Study: Vaccine unlikely to cause inflammation in children | United States

COVID-19 vaccines are unlikely to cause a rare inflammatory disease linked to coronavirus infection in children, according to an analysis of US government data released Tuesday.

The disease, formally known as multisystem inflammatory syndrome in children, causes fever and symptoms that affect at least two organs and often include stomach pain, a rash or red eyes. It is an unusual complication in children who have contracted COVID-19, and it very rarely affects adults. The condition usually leads to hospitalization, but most patients recover.

First reported in the UK in early 2020, it is often confused with Kawasaki disease, which can cause inflammation and heart problems. Since February 2020, more than 6,800 cases have been reported in the United States, according to the Centers for Disease Control and Prevention (CDC).

As part of monitoring the safety of the COVID-19 vaccine, the CDC and the Food and Drug Administration (FDA) included the condition on a list of possible complications of special concern. A few reported cases in people with no detectable evidence of coronavirus infection prompted researchers at the CDC and elsewhere to conduct the new analysis, which was published Tuesday in The Lancet Child & Adolescent Health.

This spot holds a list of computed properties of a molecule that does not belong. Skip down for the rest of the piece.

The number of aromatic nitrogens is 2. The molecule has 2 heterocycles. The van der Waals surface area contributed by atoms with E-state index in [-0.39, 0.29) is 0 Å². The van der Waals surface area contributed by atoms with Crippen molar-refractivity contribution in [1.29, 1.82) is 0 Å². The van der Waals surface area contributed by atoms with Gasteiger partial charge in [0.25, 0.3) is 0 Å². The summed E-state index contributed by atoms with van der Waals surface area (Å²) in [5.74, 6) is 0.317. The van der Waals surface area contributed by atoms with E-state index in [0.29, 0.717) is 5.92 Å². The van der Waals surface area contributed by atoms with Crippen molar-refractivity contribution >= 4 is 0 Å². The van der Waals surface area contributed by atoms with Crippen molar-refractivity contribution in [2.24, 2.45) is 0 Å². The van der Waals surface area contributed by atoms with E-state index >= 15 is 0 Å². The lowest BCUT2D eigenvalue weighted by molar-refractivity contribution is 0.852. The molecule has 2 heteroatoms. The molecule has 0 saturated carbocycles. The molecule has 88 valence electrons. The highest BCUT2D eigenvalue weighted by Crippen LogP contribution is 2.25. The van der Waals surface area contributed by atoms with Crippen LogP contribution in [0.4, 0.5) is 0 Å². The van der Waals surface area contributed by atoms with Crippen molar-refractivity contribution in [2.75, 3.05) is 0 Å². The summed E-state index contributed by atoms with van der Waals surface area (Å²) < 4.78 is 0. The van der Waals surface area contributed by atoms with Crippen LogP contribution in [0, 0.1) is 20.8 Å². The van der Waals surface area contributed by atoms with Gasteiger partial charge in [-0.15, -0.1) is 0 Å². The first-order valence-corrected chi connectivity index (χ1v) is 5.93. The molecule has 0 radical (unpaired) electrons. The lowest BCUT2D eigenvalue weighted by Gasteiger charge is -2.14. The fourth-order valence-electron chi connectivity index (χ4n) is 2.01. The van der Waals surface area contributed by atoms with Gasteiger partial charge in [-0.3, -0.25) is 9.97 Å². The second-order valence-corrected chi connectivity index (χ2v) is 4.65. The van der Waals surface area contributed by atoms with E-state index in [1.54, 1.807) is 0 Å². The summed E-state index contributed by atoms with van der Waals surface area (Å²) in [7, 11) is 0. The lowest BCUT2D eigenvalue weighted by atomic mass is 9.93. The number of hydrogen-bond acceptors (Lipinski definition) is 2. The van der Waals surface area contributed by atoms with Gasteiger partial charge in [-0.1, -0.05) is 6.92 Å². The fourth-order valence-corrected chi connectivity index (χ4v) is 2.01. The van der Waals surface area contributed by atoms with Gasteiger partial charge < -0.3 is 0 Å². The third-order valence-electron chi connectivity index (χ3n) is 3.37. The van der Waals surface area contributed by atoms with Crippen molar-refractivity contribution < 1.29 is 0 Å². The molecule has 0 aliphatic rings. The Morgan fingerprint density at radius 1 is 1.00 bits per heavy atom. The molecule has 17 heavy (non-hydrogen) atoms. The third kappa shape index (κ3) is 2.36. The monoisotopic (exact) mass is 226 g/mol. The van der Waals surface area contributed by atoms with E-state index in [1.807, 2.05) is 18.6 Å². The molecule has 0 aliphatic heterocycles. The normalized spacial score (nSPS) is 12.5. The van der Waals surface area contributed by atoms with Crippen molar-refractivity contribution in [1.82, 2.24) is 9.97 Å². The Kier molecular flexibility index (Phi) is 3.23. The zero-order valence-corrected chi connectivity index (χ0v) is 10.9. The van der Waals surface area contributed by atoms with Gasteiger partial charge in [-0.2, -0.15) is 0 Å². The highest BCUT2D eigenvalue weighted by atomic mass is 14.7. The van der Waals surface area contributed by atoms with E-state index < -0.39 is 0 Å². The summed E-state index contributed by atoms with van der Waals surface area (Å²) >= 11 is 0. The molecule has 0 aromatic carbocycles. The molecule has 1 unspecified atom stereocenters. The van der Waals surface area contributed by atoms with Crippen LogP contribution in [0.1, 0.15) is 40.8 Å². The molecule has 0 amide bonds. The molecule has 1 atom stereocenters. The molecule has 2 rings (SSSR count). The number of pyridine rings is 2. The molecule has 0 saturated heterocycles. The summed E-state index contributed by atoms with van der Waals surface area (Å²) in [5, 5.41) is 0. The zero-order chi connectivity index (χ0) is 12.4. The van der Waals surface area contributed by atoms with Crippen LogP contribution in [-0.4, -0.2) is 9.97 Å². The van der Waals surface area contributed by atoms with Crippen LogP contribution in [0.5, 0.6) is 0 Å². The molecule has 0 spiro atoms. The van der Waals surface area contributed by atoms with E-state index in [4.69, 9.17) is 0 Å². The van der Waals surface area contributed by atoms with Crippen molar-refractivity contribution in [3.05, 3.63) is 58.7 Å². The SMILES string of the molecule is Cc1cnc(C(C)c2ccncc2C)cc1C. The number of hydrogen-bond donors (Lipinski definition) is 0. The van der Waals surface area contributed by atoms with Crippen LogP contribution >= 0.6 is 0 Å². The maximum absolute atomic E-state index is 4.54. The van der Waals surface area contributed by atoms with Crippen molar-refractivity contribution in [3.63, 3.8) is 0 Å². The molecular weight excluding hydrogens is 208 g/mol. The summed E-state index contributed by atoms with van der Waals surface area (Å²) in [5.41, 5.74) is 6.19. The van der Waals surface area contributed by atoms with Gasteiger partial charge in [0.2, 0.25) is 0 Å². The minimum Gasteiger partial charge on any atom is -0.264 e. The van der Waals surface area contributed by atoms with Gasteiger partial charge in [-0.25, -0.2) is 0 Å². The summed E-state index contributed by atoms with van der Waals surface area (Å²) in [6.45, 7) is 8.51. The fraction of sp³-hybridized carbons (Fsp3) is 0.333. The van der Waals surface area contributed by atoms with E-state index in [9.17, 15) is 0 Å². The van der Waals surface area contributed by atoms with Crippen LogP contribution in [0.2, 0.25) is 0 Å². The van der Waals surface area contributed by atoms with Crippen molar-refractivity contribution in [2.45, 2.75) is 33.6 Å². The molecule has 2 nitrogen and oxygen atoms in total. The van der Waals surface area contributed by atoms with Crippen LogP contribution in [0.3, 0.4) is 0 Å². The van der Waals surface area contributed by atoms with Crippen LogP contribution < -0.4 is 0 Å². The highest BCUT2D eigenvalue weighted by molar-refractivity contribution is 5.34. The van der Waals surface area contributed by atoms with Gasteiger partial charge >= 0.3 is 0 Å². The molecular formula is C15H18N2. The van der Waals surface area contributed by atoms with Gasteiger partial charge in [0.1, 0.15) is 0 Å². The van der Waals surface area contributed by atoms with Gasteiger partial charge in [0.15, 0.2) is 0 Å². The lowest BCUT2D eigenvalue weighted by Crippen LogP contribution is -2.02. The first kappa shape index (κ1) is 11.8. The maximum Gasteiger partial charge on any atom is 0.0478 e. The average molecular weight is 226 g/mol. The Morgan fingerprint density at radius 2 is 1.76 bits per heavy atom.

The possibility that vaccines could somehow cause the disease is only theoretical, and the review found no evidence for it, said study co-author Dr. Buddy Creech, a specialist in pediatric infectious diseases at Vanderbilt University, who directs a study on the effect on children of vaccines against COVID-19 developed by Moderna.

“We don’t know what the exact contribution of the vaccine to these diseases is,” Creech said. “Vaccine alone, in the absence of a preceding infection, does not appear to be a substantial trigger,” he added.

The analysis included data from the first nine months of COVID-19 vaccination in the United States, from December 2020 to August 2021. During that time, the FDA authorized the use of the Pfizer-developed COVID-19 vaccine for youth. 16 years and older; expanded it in May to cover those ages 12 to 15, and licensed Moderna and Johnson & Johnson vaccines for those 18 and older.

The results show that inflammatory disease could occur after vaccination in one in a million children who have contracted COVID-19, and in one in 3 million who have no detectable evidence of a previous coronavirus infection.


The Associated Press Health and Science Department receives support from the Howard Hughes Medical Institute’s Department of Science Education.

Copyright 2022 The Associated Press. All rights reserved. This material may not be published, broadcast, rewritten, or redistributed without permission.

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